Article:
This drawing was done by Ruby Laverne Willess Wampler, daughter of Benjamin Wayne (Ike) Willess. Fannie was the youngest sister of Amanda Lucinda Truitt Willess, Benjamin’s mother. – Jan Johnson
“Born in 1830 in Kentucky, Terry Utley Wade became one of the original pioneer settlers in what would one day be Rockwall County when he established a farmstead in the area in 1852. In need of a well, Wade and two neighbors began digging in the dense blackland soil and soon struck a hard surface that resembled stacked rocks. The men noted their discovery of this unusual “rock wall” and continued to dig to the full depth of the well, utilizing the rock wall as one side of the finished structure. This was the first documented discovery of the rock wall. Two years later, in 1854, when local leaders were looking for a name for their new city, Wade suggested Rockwall. In 1873, when a new county was formed, the name Rockwall was again utilized as tribute to the unusual underground formation.” – from Legendary Locals of Rockwall by Sheri Stoghill Fowler. Come find this book and much more at our museum at 901 E Washington. 
The “Old Red Brick School” was a 3 story structure on Fannin St. Rockwall passed a bond in 1908 for $25,000. to build this structure. It stood near the site of our current City Hall. Clipping shared by Rosemary Crawford Miller in Pioneers of Dallas County. Photo appeared in “Blue Ribbon News”. No details mentioned since photo was part of a contest about Rockwall history. (Pictured: Helen Anderson, Opal Jackson Willess, and Ebbie Andrews)
Watson B. Bowles
“An original pioneer to the area, Watson Bowles moved to what is now Rockwall in 1847 and remained until his death in 1874. In 1852, he purchased 160 acres of land from Benjamin Boydstun. In 1854, he sold 40 acres of that land to Elijah Elgin, who platted Rockwall’s original town site. As a result, Benjamin Boydstun, Watson Bowles, and Elijah Elgin share the distinction of being the city founders. Bowles was very active in the affairs of the community and became partners with John O. Heath in the first full-sized corn-grinding mill in Rockwall. This significantly improved travel for farmers, as the next nearest full-service corn mill was near the Red River—a week’s round trip. Bowles is also known for donating a portion of the land for the Rockwall cemetery with the understanding that no charges would ever be made for any grave lots.”- from Legendary Locals of Rockwall by Sheri Stodghill Fowler. Come see this book and much more at our museum 901 E Washington.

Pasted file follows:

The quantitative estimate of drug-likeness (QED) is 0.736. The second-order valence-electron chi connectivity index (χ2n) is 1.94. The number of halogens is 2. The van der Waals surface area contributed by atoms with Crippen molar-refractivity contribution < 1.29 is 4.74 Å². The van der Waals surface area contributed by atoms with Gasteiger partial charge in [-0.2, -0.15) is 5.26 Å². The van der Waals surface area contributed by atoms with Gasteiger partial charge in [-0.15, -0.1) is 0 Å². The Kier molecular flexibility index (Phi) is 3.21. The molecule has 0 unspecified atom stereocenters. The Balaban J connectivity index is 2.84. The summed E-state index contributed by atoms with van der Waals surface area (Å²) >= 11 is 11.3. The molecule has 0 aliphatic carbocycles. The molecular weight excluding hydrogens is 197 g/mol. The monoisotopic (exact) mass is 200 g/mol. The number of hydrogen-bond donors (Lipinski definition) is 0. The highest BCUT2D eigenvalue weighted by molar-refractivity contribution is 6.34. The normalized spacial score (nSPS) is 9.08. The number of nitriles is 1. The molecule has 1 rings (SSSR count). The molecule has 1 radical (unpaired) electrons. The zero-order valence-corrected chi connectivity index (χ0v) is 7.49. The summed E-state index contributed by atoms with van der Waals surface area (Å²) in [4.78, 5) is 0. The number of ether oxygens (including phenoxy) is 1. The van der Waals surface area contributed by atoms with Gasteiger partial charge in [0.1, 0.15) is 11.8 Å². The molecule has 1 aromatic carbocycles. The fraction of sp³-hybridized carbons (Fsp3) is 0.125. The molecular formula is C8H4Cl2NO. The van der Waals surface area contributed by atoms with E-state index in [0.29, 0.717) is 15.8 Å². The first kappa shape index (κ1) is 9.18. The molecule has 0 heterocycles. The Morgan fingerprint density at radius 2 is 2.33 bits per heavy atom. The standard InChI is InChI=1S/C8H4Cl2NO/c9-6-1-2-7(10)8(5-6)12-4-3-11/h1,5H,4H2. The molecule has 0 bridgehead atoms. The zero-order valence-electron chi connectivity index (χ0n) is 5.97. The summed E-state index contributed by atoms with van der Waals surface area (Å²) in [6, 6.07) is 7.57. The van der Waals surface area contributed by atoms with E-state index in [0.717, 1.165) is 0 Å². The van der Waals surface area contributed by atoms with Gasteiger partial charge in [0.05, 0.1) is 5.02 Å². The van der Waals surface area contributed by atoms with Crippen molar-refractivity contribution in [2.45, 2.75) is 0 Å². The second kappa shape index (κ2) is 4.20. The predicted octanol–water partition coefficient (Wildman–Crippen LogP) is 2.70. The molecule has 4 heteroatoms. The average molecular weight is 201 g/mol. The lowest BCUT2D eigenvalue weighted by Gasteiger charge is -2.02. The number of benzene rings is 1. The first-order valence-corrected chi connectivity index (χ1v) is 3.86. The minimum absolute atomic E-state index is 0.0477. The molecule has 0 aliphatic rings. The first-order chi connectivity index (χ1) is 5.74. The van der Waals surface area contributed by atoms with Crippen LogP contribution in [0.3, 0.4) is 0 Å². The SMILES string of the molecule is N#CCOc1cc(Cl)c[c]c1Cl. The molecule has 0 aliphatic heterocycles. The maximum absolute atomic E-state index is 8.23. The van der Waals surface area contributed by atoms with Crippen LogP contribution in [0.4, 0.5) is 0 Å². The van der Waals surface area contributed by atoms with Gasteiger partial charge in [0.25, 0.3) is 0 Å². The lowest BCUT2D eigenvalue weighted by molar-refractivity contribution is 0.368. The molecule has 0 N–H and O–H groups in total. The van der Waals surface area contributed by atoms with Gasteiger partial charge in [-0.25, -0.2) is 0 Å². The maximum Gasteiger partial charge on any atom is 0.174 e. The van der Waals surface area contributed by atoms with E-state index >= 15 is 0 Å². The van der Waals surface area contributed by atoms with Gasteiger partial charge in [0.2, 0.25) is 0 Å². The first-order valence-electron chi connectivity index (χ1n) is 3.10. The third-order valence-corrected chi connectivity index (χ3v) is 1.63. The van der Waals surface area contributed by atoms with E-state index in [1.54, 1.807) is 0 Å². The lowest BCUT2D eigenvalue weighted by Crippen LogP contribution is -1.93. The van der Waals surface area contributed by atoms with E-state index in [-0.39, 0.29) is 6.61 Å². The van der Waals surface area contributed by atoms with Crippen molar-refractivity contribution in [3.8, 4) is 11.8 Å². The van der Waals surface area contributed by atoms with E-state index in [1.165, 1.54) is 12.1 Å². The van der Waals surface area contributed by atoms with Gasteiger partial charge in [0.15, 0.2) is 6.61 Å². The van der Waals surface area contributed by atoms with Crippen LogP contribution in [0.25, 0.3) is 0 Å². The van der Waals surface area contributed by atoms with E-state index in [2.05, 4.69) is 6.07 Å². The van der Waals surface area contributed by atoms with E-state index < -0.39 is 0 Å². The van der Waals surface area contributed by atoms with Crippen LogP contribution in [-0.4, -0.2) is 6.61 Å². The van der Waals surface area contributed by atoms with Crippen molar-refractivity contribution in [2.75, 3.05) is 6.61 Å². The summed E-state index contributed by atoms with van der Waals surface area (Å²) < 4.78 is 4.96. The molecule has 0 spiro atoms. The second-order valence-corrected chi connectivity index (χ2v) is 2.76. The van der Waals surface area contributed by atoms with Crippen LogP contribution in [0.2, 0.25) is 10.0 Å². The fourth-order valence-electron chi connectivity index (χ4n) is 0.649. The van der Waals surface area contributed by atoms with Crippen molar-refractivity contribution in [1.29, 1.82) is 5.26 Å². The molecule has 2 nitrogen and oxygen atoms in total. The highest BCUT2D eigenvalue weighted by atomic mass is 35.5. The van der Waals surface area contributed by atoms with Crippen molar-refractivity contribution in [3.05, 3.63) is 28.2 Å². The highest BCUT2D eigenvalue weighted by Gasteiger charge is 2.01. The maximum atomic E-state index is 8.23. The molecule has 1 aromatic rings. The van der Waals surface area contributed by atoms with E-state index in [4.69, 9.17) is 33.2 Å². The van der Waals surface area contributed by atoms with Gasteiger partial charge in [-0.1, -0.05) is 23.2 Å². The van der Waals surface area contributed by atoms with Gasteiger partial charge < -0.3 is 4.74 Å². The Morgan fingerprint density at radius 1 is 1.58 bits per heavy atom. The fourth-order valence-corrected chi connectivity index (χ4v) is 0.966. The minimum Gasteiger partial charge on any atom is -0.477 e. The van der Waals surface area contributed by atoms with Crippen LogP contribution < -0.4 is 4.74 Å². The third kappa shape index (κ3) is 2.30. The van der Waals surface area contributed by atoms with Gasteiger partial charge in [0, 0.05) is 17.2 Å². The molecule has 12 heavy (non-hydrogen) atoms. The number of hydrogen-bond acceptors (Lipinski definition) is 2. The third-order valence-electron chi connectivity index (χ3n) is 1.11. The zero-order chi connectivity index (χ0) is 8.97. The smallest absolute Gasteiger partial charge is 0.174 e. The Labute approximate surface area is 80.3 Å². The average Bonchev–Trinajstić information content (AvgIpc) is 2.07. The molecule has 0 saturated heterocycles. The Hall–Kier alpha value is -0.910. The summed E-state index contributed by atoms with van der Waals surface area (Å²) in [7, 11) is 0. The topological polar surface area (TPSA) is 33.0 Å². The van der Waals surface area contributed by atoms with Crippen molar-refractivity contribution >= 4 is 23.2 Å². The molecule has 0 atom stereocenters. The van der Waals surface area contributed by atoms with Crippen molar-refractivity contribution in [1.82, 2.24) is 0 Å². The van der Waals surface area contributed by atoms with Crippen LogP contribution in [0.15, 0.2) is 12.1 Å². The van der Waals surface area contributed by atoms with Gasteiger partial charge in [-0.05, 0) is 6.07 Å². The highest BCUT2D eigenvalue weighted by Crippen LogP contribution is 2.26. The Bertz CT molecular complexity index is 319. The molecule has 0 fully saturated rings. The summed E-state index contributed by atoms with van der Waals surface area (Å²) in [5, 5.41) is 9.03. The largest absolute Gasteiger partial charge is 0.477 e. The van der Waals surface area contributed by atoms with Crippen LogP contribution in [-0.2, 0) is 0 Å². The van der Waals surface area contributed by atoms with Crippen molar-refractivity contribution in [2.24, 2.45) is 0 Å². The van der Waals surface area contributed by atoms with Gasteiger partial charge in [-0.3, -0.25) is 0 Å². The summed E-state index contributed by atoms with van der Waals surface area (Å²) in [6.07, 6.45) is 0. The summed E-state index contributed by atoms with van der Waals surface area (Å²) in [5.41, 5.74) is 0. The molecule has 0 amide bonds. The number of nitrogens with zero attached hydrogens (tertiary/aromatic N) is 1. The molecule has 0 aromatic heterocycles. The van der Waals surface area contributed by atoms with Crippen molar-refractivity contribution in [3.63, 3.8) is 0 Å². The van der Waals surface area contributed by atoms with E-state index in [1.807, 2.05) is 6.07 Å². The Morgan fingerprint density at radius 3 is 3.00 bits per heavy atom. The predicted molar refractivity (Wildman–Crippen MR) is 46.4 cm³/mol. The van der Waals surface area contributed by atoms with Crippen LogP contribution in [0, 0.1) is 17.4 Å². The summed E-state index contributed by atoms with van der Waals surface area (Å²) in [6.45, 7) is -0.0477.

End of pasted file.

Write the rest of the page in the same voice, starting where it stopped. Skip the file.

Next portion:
ROCKWALL METHODIST CHURCH (Background)
Date unknown, but check out the Ford Model T Coupe and the kerosene lamps on either side of the windshield. The headlights were gas operated, too!
OLLIE STEGER, TOM CANUP & TOM BURRAS
Downtown Rockwall 1908
Note: First Baptist Church on right next to Wells College.
The Hartman windmill began its working life in 1866, pumping water from a well at a cotton gin near the corner of Hartman and Renfro streets. James Hartman and son Augustus ran the mill after their family moved from Tennessee to the Rockwall area following the end of the Civil War….